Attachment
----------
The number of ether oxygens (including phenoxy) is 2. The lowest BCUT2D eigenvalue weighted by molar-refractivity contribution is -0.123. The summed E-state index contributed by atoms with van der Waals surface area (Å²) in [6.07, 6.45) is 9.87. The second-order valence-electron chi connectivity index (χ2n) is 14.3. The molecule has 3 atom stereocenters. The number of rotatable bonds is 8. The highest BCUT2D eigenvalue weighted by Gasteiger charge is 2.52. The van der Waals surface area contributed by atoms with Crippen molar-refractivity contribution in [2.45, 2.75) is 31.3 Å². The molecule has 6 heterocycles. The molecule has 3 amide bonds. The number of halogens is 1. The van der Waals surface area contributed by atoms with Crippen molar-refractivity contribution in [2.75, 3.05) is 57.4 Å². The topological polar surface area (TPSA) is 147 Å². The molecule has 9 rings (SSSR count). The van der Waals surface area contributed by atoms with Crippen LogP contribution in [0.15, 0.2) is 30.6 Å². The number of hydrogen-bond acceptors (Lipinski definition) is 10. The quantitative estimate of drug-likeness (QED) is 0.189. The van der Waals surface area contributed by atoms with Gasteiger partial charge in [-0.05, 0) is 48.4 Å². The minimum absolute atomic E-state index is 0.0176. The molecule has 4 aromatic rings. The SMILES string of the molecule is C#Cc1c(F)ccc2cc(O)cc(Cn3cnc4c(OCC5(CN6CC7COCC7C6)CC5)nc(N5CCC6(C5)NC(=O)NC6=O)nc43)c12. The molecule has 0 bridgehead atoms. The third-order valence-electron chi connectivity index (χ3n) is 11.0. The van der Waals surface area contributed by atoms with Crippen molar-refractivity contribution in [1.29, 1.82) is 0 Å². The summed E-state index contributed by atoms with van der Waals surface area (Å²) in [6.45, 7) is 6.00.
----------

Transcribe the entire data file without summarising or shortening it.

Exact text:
The number of ether oxygens (including phenoxy) is 2. The lowest BCUT2D eigenvalue weighted by molar-refractivity contribution is -0.123. The summed E-state index contributed by atoms with van der Waals surface area (Å²) in [6.07, 6.45) is 9.87. The second-order valence-electron chi connectivity index (χ2n) is 14.3. The molecule has 3 atom stereocenters. The number of rotatable bonds is 8. The highest BCUT2D eigenvalue weighted by Gasteiger charge is 2.52. The van der Waals surface area contributed by atoms with Crippen molar-refractivity contribution in [2.45, 2.75) is 31.3 Å². The molecule has 6 heterocycles. The molecule has 3 amide bonds. The number of halogens is 1. The van der Waals surface area contributed by atoms with Crippen molar-refractivity contribution in [2.75, 3.05) is 57.4 Å². The topological polar surface area (TPSA) is 147 Å². The molecule has 9 rings (SSSR count). The van der Waals surface area contributed by atoms with Crippen LogP contribution in [0.15, 0.2) is 30.6 Å². The number of hydrogen-bond acceptors (Lipinski definition) is 10. The quantitative estimate of drug-likeness (QED) is 0.189. The van der Waals surface area contributed by atoms with Gasteiger partial charge in [-0.05, 0) is 48.4 Å². The minimum absolute atomic E-state index is 0.0176. The molecule has 4 aromatic rings. The SMILES string of the molecule is C#Cc1c(F)ccc2cc(O)cc(Cn3cnc4c(OCC5(CN6CC7COCC7C6)CC5)nc(N5CCC6(C5)NC(=O)NC6=O)nc43)c12. The molecule has 0 bridgehead atoms. The third-order valence-electron chi connectivity index (χ3n) is 11.0. The van der Waals surface area contributed by atoms with Crippen molar-refractivity contribution in [1.29, 1.82) is 0 Å². The summed E-state index contributed by atoms with van der Waals surface area (Å²) in [6.45, 7) is 6.00.